Bees, Sink, & Xeriscape

Bees, Sink, & Xeriscape

Dear Maintenance Men:

My pest control company has removed a beehive from my property. However, the bees have not left and the tenants are complaining about bees inside their units. I have sealed every hole, crevasse and crack I can find. Yet, the bees still find a way of getting into the units. What is missing or are these bees just too smart?

Bert

Dear Bert:

We have had a similar problem at one of our properties. We also sealed everything we could think of and still the bees found a way in. You may want to look at your roof vents that service the bathroom and kitchen exhaust fans. The bees come down the vent and go into the voids between the ceiling and roof. Most fan boxes are not well sealed below the fan blades. Once they are in the ceiling, it is easy for them to travel to different units, find a hole and drop down into the apartment’s living area. Because the bees may be discovered in an area far from the original entry point, it is hard to track down where they first came in.

We now install screening at all bath and kitchen exhaust vent tubes. The material used is 1/8 inch square metal screening and is attached to the top of the vent tube at the roof level. Be sure to extract the hive and any honey you find or you might not only continue to have a bee problem, but an ant problem also.

Dear Maintenance Men:

I have a bath room sink that is slow draining. I have already snaked the drain and found no stop page. When I remove the pop-up assembly and have an open drain, water whooshes down with no problem. However, with the pop-up in place, water backs up into the sink and drains very slowly.

Paul

Dear Paul:

Most bathroom sinks have an overflow hole near the top edge of the sink. This hole serves two purposes: (1) acts as a safety drain to keep the sink from overflowing should the water rise above a certain level in the sink; and (2) the overflow hole also serves as an air vent for the sink when the water levels are above the pop-up plug. The overflow hole allows air to escape through the drain and the water to evacuate more efficiently.

What has happened is hair, toothpaste, grime, etc., have built-up and sealed off the overflow drain where it exits just below the pop-up assembly plug. Most snakes are too big to go through the overflow drain. Alternatively, a speedometer cable will work great or even a long zip tie will work. Push the cable or zip tie down through the overflow hole at the top of the sink and push any gunk out into the drain. Use water to help push the debris out the overflow drain, a funnel works great to direct a good flow of water. If you cannot get the overflow to drain, disassemble the main drain assembly to gain access to the overflow drain exit. Once the overflow drain has good airflow, the sink should drain a bit faster. If this does not solve the problem completely, look at restricting the water flow coming out of the faucet. Use a restrictive aerator to cut down on the GPM of the faucet.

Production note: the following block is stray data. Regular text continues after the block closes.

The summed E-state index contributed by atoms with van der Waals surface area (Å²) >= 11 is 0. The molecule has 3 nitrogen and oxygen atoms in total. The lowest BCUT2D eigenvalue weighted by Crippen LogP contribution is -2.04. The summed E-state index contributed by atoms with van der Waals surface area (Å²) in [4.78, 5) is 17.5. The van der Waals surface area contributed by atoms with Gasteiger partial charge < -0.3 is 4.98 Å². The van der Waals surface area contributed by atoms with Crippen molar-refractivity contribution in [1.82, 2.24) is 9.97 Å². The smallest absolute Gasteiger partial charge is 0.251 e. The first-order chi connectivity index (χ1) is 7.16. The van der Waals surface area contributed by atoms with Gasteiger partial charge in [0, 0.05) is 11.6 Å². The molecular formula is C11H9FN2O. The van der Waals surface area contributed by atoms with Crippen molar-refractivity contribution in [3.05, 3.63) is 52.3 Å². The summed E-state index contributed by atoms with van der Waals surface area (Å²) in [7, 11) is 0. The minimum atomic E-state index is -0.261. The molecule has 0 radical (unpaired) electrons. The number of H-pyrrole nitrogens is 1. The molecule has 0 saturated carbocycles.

Dear Maintenance Men:

I am thinking of converting my thirsty lawn into a drought resistant landscape. What recommendation do you have to help me achieve my plan?

Dorothy

Dear Dorothy:

Creating a drought tolerant landscape is a great idea. In the end, the drought tolerant landscape will cost you less money in water and will be easier to maintain. The single greatest consumer of water in your landscape is the turf. Reduce the grass area to ease the burden on water.

Xeriscaping is a term for a water conserving landscape. Some of the benefits of Xeriscaping is water saving, low maintenance, pesticide free, pollution free (no lawnmowers) and use of local native plants. You might want to consider using Ornamental grasses, as they are drought tolerant, look great and give your landscape a bit of vertical dimension. Succulents of course are great at conserving water. Flax and Delphiniums Iris are a few perennials to use. Marigolds, Mexican Sunflowers, Phlox and Vinca Passion are Annuals that will work well. As for shrubs, look at Japanese black pine, Mountain currant, Sassafras, Honeysuckles, etc., and good trees are Acacia, Gray Birch, Monterey Cypress, Eucalyptus, Fig, Juniper Amur Maple to name a few.

Maintenance Tip: If you keep potted plants or flowers on your deck, always elevate the pot with plastic or terracotta legs to let any water under the pot evaporate. This will help avoid water and rust rings from developing under the pot.

 

 


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If you need maintenance work or consultation for your building or project, please feel free to contact us. We are available throughout Southern California. For an appointment please call Buffalo Maintenance, Inc., at 714-956-8371. Frank Alvarez is a licensed contractor and the Operations Director and co-owner of Buffalo Maintenance, Inc. He has been involved with apartment maintenance and construction for over 20 years. He is also a lecturer and educational instructor for the Apartment Association. Frank can also be reached at Frankie@BuffaloMaintenance.com. For more info please go to: www.BuffaloMaintenance.com. Jerry L’Ecuyer is a real estate broker and has been involved with apartments as a professional since 1988.